Wage Hour Division.gifAuthored by Alex Passantino

Yesterday, President Obama released the details of his FY2014 budget.  Although significant policy differences make it highly doubtful that this budget will become “the” budget, the President’s proposal provides some clear insight into the policy preferences of the Administration. 

Buried deep within the budget documents, beyond the questions of “stimulus funds” and “entitlement reforms,” lies the answer to the question most pressing to the readers of this blog:  “What about the Wage and Hour Division?”  The answer:  “More of the same.”

WHD’s request includes a $16 million funding increase to $243 million and 63 additional FTEs, which would bring the total number of WHD employees to 1872.  The additional funds and personnel apparently would be used to continue WHD’s “fissured industry” enforcement activities, with WHD identifying business models such as “subcontracting, franchising, temporary employment, labor suppliers, [and] independent contracting” as worthy of particular scrutiny.  WHD specifically noted its continued focus on independent contractor misclassification.   

WHD will continue to emphasize enforcement under the Davis-Bacon Act and Service Contract Act, as well as in residential construction.  WHD also plans to focus on some of its more limited programs:  Section 14(c), which allows lower rates of pay to individuals with disabilities; H-2A, which is the agricultural temporary visa program; and H-2B, which is the non-agricultural temporary visa program.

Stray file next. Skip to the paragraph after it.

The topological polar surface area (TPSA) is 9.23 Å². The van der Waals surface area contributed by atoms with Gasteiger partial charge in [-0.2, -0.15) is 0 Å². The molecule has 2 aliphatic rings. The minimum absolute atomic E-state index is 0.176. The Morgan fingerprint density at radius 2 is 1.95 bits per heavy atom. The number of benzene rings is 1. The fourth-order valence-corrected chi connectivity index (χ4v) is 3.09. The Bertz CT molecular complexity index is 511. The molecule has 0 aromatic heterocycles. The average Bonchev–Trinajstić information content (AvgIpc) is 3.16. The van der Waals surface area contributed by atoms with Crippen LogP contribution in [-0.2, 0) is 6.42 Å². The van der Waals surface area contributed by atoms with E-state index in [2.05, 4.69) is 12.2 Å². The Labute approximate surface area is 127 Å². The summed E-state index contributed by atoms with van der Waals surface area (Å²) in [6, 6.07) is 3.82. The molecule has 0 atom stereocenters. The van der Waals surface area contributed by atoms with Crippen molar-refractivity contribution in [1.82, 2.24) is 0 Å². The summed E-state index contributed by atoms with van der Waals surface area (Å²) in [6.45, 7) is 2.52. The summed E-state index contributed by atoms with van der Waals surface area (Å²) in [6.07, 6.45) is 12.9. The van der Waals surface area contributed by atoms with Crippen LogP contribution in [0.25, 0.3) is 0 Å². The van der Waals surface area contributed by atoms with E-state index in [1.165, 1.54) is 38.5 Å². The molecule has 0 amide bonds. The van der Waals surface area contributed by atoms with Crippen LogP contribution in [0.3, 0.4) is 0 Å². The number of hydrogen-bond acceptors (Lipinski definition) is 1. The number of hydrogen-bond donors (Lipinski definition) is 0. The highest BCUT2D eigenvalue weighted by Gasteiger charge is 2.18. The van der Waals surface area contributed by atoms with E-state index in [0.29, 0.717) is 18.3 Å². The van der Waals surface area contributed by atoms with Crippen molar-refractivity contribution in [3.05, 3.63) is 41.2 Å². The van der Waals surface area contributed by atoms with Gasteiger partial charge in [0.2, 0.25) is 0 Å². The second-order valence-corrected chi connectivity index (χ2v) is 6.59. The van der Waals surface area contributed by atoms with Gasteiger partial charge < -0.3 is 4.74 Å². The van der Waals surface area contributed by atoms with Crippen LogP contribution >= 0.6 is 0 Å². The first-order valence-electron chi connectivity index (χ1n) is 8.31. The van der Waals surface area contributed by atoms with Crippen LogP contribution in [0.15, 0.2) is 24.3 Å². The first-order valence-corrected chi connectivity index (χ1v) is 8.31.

WHD’s budget request also includes $5.8 million for a “new, integrated information technology system.”  The system will allow improvements to: policies and procedures, such as the process for assessing civil monetary penalties and the certification of farm labor contractors, or opportunities to develop more comprehensive, interconnected profiles of violators in order to improve the effectiveness of the enforcement program

This system will assist WHD as it spends increasing amounts of its investigative resources on targeted (as opposed to complaint-based) investigations and uses “[p]enalties, sanctions, the FLSA hot goods provision, and similar strategies . . .  as appropriate to ensure future compliance among violators and to deter violations among other employers.” 

It should come as no surprise that WHD’s agenda for FY14 is continued, aggressive enforcement.  Taking action now — e.g., auditing and assessing pay practices, reviewing exemptions, educating field management about their role in the  investigative process — will go a long way to preventing you from being surprised by the results of that agenda.